But once you put one dye color on top of another color, you’ve mixed them, planned or not. And that same excitement that happens with contrasts in color combinations is instantly blended into a brown of some sort.

I know a lot of unhappy dyers. Unless you really like brown, this is a downer.

 

color picking

Picking primaries

 

Mixing from Primaries

Mixing from Primaries

 

 

 

Willow is an example of a great deal of purposeful mud. I love the browns in her, and dyed them largely from complements.

 

 

759 Blossoms in Moonlight detailThread Color is about picking rather than mixing. So the color choice rules apply. Brown is enriched in this bunny with greens,burgundies, teals, oranges, purples and olive greens, all complements but separate because each is a separate thread. The eye blends them in your mind, but their separation holds the colors true and bright.

Ellen Anne Eddy's Dye Day Workbook cover front for web tnIf you want more information about color mixing you’ll find it in my book

 

 

 

Dye Day Workbook, available in print on Amazon.com or on my web site.

It’s available as an PDF on my Etsy store Raid My Fabric Stash

 

 joans refrigerator

On our Refrigerator today, we have Joan Davis, an amazing Hawaiian quilter who’s work reflects the beauty of the island. You’ll find more of her amazing work on her facebook page at https://www.facebook.com/joan.davis

 

 

 

 

 

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This is our last day of Thread Magic Summer School. Tomorrow there will be a test. It is only a test.

I do think it’s fun at least to measure what you’ve gotten out of it all.

Sunday I hope to have a little gift for you for coming to summer school and making it fun.

 

 

Dyeing for Threads

Monday, July 8th, 2013

MINOLTA DIGITAL CAMERAYesterday I threw 288 threads into the washer. I had to. I’d dyed them

dyed threadsI’ve never gotten over dyed threads. I started dyeing threads 15 years ago. These are #5 weight pearl Cottons. They work brilliantly in an adjusted bobbin case. And they. dyed like champs. Someone asked how I dye thread, and how it washes out, so here you are.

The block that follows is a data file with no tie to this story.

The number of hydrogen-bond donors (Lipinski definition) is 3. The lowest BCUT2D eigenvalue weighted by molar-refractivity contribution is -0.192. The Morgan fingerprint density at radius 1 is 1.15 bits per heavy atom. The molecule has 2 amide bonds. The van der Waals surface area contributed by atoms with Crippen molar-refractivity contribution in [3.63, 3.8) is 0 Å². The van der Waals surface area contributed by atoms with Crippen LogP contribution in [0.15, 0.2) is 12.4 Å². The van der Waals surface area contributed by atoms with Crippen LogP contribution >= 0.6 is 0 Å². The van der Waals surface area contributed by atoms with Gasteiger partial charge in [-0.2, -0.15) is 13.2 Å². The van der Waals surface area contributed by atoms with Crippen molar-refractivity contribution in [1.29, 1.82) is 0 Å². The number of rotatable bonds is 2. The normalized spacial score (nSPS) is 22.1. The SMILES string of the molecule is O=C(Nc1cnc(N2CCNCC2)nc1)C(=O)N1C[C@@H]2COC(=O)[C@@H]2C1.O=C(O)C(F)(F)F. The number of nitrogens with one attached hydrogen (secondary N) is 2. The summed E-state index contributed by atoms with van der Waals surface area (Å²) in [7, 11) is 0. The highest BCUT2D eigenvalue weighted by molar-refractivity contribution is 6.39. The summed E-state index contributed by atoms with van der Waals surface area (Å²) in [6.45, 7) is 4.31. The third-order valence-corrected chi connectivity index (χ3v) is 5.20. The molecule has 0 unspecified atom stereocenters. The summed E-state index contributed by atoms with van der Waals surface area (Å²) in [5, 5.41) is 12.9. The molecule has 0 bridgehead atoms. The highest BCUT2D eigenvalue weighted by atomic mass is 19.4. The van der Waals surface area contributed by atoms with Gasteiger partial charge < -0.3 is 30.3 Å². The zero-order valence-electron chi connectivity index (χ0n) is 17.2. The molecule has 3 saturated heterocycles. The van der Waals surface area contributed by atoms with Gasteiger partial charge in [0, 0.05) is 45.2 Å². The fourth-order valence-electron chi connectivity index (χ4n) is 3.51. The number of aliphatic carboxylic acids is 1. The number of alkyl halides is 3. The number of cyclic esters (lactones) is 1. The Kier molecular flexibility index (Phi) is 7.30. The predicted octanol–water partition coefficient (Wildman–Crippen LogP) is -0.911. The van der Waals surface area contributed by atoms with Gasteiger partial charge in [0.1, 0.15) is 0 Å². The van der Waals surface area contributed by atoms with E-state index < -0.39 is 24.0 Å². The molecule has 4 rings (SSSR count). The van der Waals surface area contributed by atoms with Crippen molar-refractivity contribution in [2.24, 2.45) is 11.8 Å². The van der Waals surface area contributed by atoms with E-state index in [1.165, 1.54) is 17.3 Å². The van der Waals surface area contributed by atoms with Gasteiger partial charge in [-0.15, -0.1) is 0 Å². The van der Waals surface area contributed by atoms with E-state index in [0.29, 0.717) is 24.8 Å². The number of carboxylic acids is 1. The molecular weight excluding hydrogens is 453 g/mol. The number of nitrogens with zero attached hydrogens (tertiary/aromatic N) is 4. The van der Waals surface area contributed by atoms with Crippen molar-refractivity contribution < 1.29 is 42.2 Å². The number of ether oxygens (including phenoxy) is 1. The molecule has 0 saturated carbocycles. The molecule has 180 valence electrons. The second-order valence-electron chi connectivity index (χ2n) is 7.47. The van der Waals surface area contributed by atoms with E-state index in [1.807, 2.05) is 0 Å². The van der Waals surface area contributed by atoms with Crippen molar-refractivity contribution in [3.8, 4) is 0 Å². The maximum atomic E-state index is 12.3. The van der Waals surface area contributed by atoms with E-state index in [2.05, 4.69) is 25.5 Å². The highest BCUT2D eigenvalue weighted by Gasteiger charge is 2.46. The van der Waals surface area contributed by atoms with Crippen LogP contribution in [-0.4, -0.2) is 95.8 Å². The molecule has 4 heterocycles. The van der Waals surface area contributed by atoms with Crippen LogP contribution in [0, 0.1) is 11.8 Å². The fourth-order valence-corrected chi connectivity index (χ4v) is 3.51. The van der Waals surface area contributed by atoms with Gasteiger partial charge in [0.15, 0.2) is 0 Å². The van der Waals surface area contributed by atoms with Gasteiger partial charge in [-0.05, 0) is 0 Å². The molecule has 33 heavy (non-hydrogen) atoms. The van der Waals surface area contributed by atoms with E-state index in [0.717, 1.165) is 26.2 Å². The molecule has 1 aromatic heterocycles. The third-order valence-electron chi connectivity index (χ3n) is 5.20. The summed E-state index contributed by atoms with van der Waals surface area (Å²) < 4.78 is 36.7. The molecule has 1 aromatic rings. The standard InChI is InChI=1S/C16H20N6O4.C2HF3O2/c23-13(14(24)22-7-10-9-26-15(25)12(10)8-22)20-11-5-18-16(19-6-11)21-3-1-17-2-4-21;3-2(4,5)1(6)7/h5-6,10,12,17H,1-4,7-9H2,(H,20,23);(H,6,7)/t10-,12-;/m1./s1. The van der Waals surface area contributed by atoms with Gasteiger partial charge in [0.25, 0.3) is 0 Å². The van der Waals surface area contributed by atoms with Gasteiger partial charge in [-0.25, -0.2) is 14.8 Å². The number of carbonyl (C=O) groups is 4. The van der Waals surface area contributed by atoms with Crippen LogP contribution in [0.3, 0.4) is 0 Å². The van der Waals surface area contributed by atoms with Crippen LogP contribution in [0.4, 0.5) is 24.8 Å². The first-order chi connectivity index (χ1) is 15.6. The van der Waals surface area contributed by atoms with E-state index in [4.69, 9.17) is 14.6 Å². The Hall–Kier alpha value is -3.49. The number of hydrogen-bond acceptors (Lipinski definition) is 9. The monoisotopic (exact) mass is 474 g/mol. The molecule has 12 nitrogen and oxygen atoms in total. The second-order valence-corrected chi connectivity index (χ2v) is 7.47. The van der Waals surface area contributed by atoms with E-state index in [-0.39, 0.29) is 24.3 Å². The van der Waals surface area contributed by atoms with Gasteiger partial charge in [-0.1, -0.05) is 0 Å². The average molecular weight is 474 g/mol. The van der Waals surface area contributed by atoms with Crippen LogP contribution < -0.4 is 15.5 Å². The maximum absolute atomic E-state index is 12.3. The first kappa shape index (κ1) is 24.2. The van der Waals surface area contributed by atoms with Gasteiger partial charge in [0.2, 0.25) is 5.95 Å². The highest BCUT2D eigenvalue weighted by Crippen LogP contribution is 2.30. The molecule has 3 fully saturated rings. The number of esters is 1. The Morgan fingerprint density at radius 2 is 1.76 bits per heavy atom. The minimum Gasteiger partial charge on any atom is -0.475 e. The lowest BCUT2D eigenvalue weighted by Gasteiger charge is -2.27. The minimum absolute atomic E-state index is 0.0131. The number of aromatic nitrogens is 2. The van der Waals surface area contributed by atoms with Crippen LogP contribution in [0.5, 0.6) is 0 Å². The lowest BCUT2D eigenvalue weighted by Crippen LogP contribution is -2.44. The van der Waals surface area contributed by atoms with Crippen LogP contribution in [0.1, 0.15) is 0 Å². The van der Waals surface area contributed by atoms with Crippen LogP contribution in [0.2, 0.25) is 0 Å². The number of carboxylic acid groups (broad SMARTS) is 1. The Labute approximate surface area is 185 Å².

Of course you have to wash them out. There is no trick at all to dyeing thread. Add color. There you are.

Washing them out. Not so easy.

lumps in the washerEnter the less than lovely lump. These threads have been twisted into lumps and stuffed in black nylon stockings. Once they’re tied, they’re going no where bad. Throw them in the washer with synthropol and softener on the last wash, and you get.

Thread lumps!thread lumps

Once you cut away the stockings, it get’s much more exciting.

 

 

 

thread on shower hook wOnce the thread is out of the stocking, you control it with a shower curtain clip. These are getting hard to find, but they do show up at Lowes. Put them on a hook and hang them up to dry.

Altogether, this is what this batch looked like.

 

 

 

Most of these are for me. But I am putting a small quantity of them on sale at Etsy as kits of three threads in  dark, light and shocker/shader collections.  You’ll find them on my Etsy shop at etsy.com/ellenanneeddy/

Ellen Anne Eddy's Dye Day Workbook cover front for web tnWant more information about dyeing threads? There’s a section on thread dyeing in my book, Dye Day Workbook, available on Etsy as a pdf and available on my web site and on Amazon.com as a paper book. 

Here’s what the threads looked like.

 

 


I put them in packages of threes, perfect for embroidery, bobbin work, couching, crazy quilting and hand stitching.

They come in

  • Stone Grey
  • Growing Greens
  • Blueberry Blue
  • Aqua Waters
  • Ripe Reds
  • Tangerine Dreams
  • Glorious Mud
  • Olives
  • Sunflower Yellows

I’ve dyed for thread. Wouldn’t you?

Zeke Dyes Fabric, Ellen Dyes Bird: Notes from the Dog House

Saturday, October 20th, 2012

I’m Ezekiel, the new studio dog at Thread Magic Studio. I’m learning the fine points of being Ellen’s studio dog. We have three at the studio.I’m here at the studio door. Mom spends a lot of time at the computer in the living room, so I was shocked when we went to the studio.

It appears a studio dog has a lot of things to do.